The University of Texas System

CPAN Case of the Month – July 2023

Each month, PCPs call CPAN with a wide variety of mental health questions. Find out how CPAN helped a PCP during this consultation.

Patient: adolescent female with depression and suicidal ideation

Reason for CPAN consultation: assessing for medication side effects

Explanation of the case and outcome of the call:

Providers and patients alike are increasingly aware of the FDA’s label on antidepressants warning of a risk of increasing suicidal thinking and behavior in adolescents and young adults. When patients with a history of suicidal ideation and behavior prior to starting medications present with recurrence of these symptoms after starting medication, it can be difficult to discern whether it is recurrence or progression of their depressive illness or a medication side effect. This uncertainty presents a challenge to treatment planning in terms of medication management.

I received a call from a PCP who had initiated SSRI treatment for a depressed adolescent several months ago. The patient had a history of suicidal ideation prior to starting the SSRI. Initially the patient had seemed to do well with this treatment; for a few months, her symptoms improved significantly. However, near the end of the school year, her depression worsened. The PCP titrated her SSRI to a higher dosage. Subsequently, the patient reported recurrence of suicidal ideation. She had no suicidal intent or plan at the time of the PCP’s evaluation, and was safe for continued outpatient care.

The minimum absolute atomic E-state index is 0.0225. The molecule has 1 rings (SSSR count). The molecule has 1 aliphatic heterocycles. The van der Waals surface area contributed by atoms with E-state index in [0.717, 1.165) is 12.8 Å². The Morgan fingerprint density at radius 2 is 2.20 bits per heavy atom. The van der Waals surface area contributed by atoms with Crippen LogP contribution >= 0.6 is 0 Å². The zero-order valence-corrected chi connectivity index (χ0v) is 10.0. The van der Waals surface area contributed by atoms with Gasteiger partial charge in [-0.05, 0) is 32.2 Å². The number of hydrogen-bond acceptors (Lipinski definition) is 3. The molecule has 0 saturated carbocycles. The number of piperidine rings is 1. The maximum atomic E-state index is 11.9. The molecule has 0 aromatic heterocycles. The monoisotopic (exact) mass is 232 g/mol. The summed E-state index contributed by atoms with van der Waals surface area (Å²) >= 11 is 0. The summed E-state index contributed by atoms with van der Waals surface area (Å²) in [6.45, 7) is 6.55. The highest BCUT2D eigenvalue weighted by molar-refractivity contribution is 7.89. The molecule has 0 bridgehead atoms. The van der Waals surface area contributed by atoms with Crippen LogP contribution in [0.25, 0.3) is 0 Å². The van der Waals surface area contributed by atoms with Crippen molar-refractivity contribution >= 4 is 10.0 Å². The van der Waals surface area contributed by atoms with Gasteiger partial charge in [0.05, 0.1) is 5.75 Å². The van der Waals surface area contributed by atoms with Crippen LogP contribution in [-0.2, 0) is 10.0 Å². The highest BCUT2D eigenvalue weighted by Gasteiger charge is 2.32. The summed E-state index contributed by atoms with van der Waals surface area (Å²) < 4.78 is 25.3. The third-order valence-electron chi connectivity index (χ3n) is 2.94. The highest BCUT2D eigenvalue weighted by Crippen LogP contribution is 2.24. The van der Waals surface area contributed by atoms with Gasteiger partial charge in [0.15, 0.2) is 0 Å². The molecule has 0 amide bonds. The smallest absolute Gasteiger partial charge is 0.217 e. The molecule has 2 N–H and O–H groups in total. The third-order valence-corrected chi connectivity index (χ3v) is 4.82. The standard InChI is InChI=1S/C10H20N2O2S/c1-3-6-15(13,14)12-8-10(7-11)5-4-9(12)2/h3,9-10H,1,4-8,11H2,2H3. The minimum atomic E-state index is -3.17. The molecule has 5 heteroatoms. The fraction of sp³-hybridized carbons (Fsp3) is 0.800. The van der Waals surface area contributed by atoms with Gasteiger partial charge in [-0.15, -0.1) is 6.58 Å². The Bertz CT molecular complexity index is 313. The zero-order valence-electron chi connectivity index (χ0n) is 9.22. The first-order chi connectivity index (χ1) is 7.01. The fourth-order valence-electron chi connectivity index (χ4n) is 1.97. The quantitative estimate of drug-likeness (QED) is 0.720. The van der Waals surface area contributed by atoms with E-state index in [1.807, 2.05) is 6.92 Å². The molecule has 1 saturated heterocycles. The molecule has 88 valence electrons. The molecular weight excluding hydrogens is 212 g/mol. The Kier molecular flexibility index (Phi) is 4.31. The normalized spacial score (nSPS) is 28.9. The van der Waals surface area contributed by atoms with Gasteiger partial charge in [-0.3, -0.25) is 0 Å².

The PCP wondered whether she should stop the medication due to the suicidal ideation. During our consultation call, we discussed that suicidal ideation presenting while on SSRIs is relatively unlikely to be a medication side effect, especially given that the patient has had this symptom as part of her depression in the past. It was also likely that the higher dosage of the medication had not yet taken therapeutic effect at the time of the suicidal ideation. Taken together, this information suggested that suicidal ideation could be progression of the episode that was already beginning when the PCP titrated the dosage. As we could not be sure, we discussed a plan that would address both possibilities.

When the patient is safe, there is no urgency to act, and sometimes the most helpful thing we can do is observe to gain more information. I advised the PCP to make no changes to the patient’s medication, complete a safety plan and discuss means restriction with parents, and continue to monitor. In this way, the PCP and patient’s family will be able to see what effect the medication will have. If suicidal ideation and other depressive symptoms worsen or do not improve, that would be an indication for a medication change, regardless of the cause of the symptoms.